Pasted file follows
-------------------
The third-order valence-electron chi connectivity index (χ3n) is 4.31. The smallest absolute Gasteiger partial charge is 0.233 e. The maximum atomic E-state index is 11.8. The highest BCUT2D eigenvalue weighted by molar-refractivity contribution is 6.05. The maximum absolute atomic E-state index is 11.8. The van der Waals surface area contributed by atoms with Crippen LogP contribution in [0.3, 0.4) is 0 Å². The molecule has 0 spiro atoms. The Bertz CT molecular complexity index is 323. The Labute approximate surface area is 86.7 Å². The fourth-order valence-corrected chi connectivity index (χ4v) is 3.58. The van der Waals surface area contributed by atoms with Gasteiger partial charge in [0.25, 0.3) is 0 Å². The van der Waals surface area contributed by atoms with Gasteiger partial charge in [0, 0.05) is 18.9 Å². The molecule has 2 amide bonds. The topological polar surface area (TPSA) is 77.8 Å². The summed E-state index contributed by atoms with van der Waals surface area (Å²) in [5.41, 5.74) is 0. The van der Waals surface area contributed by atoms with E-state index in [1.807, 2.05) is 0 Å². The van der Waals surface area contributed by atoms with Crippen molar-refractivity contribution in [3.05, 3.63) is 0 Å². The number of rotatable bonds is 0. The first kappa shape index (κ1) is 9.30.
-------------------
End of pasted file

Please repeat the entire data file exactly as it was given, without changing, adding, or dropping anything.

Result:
The third-order valence-electron chi connectivity index (χ3n) is 4.31. The smallest absolute Gasteiger partial charge is 0.233 e. The maximum atomic E-state index is 11.8. The highest BCUT2D eigenvalue weighted by molar-refractivity contribution is 6.05. The maximum absolute atomic E-state index is 11.8. The van der Waals surface area contributed by atoms with Crippen LogP contribution in [0.3, 0.4) is 0 Å². The molecule has 0 spiro atoms. The Bertz CT molecular complexity index is 323. The Labute approximate surface area is 86.7 Å². The fourth-order valence-corrected chi connectivity index (χ4v) is 3.58. The van der Waals surface area contributed by atoms with Gasteiger partial charge in [0.25, 0.3) is 0 Å². The van der Waals surface area contributed by atoms with Gasteiger partial charge in [0, 0.05) is 18.9 Å². The molecule has 2 amide bonds. The topological polar surface area (TPSA) is 77.8 Å². The summed E-state index contributed by atoms with van der Waals surface area (Å²) in [5.41, 5.74) is 0. The van der Waals surface area contributed by atoms with E-state index in [1.807, 2.05) is 0 Å². The van der Waals surface area contributed by atoms with Crippen molar-refractivity contribution in [3.05, 3.63) is 0 Å². The number of rotatable bonds is 0. The first kappa shape index (κ1) is 9.30.